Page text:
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Many cities around the world present themselves as undergoing programmes of regeneration by aiming to engage the efforts of the local ‘creative communities‘ for the benefits of the city and and presenting themselves as a site of creativity and hub of contemporary culture.

In The Rise of the Creative Class Richard Florida interprets these ‘creative communities’ as a creative class: latter day, Platonic philosopher rulers, requiring ‘less creative’ members of society who struggle to cite a single classical composer or who don’t know their Michael Jackson from their Jackson Pollock, to provide services and facilities which they – the creative classes – are either too busy, preoccupied or aloof to have to contend with themselves.

Ironically, the city’s desire to democratise creativity, to become an attractive place for ‘the creatives’ and to make creativity a gregarious cultural process tends to generate a hierarchical structure of city boundaried privileged locations of loft conversions and artistic architraves amongst the archetypes.

Jamie Peck’s analysis of Florida suggests that: Florida’s street level analog of such attempts to ‘harness’ creativity comes in the form of a celebration of the buzzing, trendy neighborhood, a place where everyday innovation occurs through spontaneous interaction… a place where outsiders can quickly become insiders’…

Schools who wish to develop creativity in the classroom perhaps begin to resemble creative cities as outsiders are encouraged to visit them with the enticements of earning potential or employment, becoming in the process a veritable market place for creative practitioners.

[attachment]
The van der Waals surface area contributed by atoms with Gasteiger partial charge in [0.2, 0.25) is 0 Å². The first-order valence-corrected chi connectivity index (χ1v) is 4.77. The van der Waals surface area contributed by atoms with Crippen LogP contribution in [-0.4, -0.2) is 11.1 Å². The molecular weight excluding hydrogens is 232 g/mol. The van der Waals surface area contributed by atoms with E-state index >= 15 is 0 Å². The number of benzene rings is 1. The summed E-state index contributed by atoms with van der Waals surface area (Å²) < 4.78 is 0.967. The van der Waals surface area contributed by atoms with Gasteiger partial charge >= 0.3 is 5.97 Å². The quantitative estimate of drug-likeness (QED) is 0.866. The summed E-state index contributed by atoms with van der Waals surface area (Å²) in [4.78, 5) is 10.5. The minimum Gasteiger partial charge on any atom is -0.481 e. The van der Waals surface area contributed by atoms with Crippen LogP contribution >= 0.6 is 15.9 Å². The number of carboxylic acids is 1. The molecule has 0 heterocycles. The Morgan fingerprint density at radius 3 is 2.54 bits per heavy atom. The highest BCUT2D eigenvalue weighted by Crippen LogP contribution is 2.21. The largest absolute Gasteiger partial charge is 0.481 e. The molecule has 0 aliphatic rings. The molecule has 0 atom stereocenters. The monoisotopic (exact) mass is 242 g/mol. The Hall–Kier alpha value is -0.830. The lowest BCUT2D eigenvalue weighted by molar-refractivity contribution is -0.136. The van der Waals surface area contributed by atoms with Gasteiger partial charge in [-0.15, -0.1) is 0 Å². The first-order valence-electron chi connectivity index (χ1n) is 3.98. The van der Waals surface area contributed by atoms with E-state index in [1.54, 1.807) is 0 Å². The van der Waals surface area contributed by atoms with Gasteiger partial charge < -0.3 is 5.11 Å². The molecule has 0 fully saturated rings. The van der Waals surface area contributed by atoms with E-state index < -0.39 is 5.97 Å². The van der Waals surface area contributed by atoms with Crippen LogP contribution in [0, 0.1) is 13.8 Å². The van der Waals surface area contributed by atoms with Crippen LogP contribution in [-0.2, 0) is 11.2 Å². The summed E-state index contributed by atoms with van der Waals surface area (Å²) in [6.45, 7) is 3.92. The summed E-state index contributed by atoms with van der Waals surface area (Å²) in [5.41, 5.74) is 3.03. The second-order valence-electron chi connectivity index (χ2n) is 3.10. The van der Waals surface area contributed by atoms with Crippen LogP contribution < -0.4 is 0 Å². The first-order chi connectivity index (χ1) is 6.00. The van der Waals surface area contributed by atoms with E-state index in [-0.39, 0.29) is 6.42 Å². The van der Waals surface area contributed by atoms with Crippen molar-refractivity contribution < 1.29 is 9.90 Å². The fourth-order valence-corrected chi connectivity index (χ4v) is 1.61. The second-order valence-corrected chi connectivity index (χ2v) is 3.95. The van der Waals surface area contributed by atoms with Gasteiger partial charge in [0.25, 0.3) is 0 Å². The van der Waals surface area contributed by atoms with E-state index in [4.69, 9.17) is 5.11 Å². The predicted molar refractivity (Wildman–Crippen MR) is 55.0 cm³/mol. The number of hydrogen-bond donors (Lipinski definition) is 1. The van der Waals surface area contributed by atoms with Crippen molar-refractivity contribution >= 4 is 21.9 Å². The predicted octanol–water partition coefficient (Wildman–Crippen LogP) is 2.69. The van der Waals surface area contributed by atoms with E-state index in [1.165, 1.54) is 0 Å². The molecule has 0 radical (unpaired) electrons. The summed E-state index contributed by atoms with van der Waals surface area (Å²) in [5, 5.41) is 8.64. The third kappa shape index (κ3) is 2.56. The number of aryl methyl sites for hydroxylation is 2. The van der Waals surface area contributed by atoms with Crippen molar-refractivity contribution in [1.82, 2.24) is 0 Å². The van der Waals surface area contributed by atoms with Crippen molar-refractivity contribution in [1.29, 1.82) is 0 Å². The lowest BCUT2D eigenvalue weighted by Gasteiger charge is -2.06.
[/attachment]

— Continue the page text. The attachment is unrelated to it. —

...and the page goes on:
Peck continues to identify what is required of a city to make the transformation to a creative city by referring to the development of a Tool-kit for Cities by Cortwright, for the American management consultancy, Impresa and Coletta:

Impresa and Coletta’s Tool-Kit for Cities

* Deliver an ‘appealing reality’, because ‘young people are very savvy in assessing cities’;
* Put values on display, demonstrating how the city ‘welcomes newcomers and new ideas’;
* Keep in touch with former residents, and find ways to have them ‘return to your city’;
* Create opportunities for civic involvement, deliberately seeking out the opinions of young people;
* Use internships to connect with young adults;
* Survey young adults regularly, including ‘exit interviews’;
* Celebrate young entrepreneurs and civic contributors;
* Communicate development plans to young adults;
* Promote your city: ‘place marketing works best when it is based on authentic stories that people are willing to tell about their cities’;
* Promote a young adult lifestyle, particularly ‘active nightlife’, and do not be fearful that this might ‘scare off the soccer moms’

Mapping out these criteria for creative cities against schools OfSTED reports offers some tentative support to the notion that schools, rather than places of teaching and learning actually are better described as creative cities. The pedagogical implications of seeing a school as a city are immense and will be explored in later blogs.